The radius is one of the two forearm bones and is on the thumb side of the forearm near the hand, but is always on the outside of the elbow.  The position of the radius changes depending on how the hand is turned because the radius twists around the other forearm bone, the ulna.  At the elbow, the radius is part of the odd shaped joint between the humerus and the two forearm bones.  The joint between the radius and humerus by itself is like a ball and socket joint, with the radius forming the socket.  The radius has many muscular attachments to move the elbow, forearm, wrist and fingers.  The end of the radius leads to the wrist joint. The radius and ulna are joined by cartilage joints at the elbow and at the wrist.  They are also joined by multiple ligaments.  There are many ways that people injure the radius and the forearm.  Breaking this bone is common because when we fall, the hands and arms are typically used to break the fall.

Ulna

The ulna is one of the two forearm bones and is on the small finger side of the forearm.  Unlike the radius, this bone does not twist, so when the hand changes position, the ulna is always in the same position on the inside part of the forearm.  Like the radius, the ulna has joints at the elbow and wrist.  The joint between the ulna and humerus is a hinge type of joint.  At the wrist, the ulna has a smaller surface in contact with the wrist bones and typically bears less of the force from the hand and wrist.  The ulna is joined to the radius throughout the forearm with cartilage joints at the elbow and wrist and multiple ligaments connecting to the radius through the whole length of the forearm.  Like the radius, breaking the ulna bone is a common reason for problems with the ulna.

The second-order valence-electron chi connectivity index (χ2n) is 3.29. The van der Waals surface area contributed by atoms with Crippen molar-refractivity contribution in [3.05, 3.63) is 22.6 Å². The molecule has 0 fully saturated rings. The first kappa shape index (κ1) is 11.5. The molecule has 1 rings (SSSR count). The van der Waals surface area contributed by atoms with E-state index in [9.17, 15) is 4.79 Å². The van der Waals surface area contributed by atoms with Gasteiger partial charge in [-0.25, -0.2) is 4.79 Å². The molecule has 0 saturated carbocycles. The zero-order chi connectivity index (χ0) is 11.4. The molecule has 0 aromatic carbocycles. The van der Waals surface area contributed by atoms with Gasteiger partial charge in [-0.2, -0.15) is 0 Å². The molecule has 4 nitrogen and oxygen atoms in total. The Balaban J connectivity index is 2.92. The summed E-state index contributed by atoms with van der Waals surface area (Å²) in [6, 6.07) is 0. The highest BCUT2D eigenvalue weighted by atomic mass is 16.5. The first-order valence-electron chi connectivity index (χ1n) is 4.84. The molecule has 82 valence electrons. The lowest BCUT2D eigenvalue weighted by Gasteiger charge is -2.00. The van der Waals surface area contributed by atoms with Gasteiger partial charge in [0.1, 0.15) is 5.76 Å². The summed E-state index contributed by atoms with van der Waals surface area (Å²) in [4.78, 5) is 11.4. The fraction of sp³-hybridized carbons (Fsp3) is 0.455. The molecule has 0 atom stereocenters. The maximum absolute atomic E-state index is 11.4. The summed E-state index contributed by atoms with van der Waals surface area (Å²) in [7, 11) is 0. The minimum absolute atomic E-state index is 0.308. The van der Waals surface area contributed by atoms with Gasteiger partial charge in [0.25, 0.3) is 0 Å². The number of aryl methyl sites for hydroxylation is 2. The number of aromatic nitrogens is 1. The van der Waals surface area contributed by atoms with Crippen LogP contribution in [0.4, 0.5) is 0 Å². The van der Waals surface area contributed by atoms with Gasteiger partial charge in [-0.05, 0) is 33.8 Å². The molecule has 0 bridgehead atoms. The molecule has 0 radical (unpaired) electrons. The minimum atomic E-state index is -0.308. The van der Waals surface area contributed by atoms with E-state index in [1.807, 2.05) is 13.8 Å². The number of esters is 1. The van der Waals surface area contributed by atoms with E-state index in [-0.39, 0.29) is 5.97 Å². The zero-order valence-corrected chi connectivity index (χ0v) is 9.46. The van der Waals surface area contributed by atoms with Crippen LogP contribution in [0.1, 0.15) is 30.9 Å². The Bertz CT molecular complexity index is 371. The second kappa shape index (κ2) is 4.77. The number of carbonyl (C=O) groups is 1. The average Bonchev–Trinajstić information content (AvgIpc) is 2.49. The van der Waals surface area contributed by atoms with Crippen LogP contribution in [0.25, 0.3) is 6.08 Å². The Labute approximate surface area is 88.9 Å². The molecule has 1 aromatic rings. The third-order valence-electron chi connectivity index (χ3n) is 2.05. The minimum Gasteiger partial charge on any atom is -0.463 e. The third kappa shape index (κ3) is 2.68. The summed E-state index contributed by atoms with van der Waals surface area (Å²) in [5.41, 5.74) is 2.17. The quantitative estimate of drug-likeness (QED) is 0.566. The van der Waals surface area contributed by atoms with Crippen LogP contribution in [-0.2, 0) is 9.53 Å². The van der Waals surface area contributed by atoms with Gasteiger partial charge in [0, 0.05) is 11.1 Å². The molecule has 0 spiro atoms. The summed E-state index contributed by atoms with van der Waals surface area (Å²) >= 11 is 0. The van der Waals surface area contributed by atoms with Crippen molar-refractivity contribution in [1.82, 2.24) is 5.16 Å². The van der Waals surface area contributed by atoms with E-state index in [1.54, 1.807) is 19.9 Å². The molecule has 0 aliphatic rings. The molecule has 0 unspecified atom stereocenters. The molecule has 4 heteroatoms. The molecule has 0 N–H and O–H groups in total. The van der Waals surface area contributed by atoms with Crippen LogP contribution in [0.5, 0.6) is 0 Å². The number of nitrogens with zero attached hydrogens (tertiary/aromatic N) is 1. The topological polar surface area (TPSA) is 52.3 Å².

Wrist Bones

Scaphoid

The scaphoid is a bone in the wrist. It is part of the first row of wrist bones, but it helps to link the two rows of wrist bones together.  Its name derives from the Greek word for boat because it’s thought that the scaphoid resembles a boat. Most of the scaphoid is covered with cartilage which contacts five other bones in the wrist and forearm.  The part of the scaphoid without cartilage is attached to ligaments and has blood vessels that come from the radial artery.  Bones need blood flow to heal. A broken or fractured scaphoid can have difficulty healing, or may never heal, because of a disruption of blood flow through the scaphoid.  An intact scaphoid is important and necessary for proper wrist function because of how it interacts with the other wrist bones.

Lunate

The lunate is a bone in the middle of the wrist in the first row of wrist bones.  Like most of the wrist bones, it is almost entirely covered in cartilage.  This bone has a crescent shape when seen from the side and its large cartilage surface allows for significant wrist motion.  It is uncommon to break the lunate, but the lunate can be involved with dislocations of the wrist and can rub against the ulna if the ulna is too long compared to the radius bone.

Triquetrum

The triquetrum is a bone on the small finger side of the wrist in the first row of wrist bones.  This bone adds stability to the wrist, gives the wrist a larger surface to bear weight transmitted from the hand, and makes a joint with other carpal bones including the pisiform.  

Trapezoid

This is a roughly trapezoidal-shaped bone in the second row of wrist bones and primarily holds the index finger metacarpal bone in place.  This bone is uncommonly injured.

Trapezium

The trapezium is a saddle-shaped bone in the second row of wrist bones, and it is the main place where the thumb metacarpal connects to the wrist.  This bone has an odd shape that allows the thumb to move in multiple directions, yet it stabilizes thumb as well.  There are two main problems seen with this wrist bone.  Breaking (fracturing) the bone is common, but the most common problem is arthritis between the trapezium and the bones it sits next to in the wrist and thumb.  

Capitate

The capitate is a large bone in the center of the second row of wrist bones.  It forms joints with multiple bones in the wrist and hand.  It sits primarily under the middle finger metacarpal bone.  This bone makes an important contribution to wrist motion.

Hamate

The hamate is a large, unusually shaped, bone that has an almost triangular shape when seen from the top and is located in the second row of wrist bones.  As with the other wrist bones. it serves as attachment points for multiple ligaments and works with multiple other bones.  It is one of the attachment points for the ligament involved in carpal tunnel syndrome.  It holds up the ring and little finger metacarpal bones.  The hamate can be injured in more than one way.  Frequently, the hamate can break when people use the hand for punching.  Also, the hook of the hamate can fracture during a fall or if struck directly, such as when a baseball player swings a bat or golfer swings a golf club.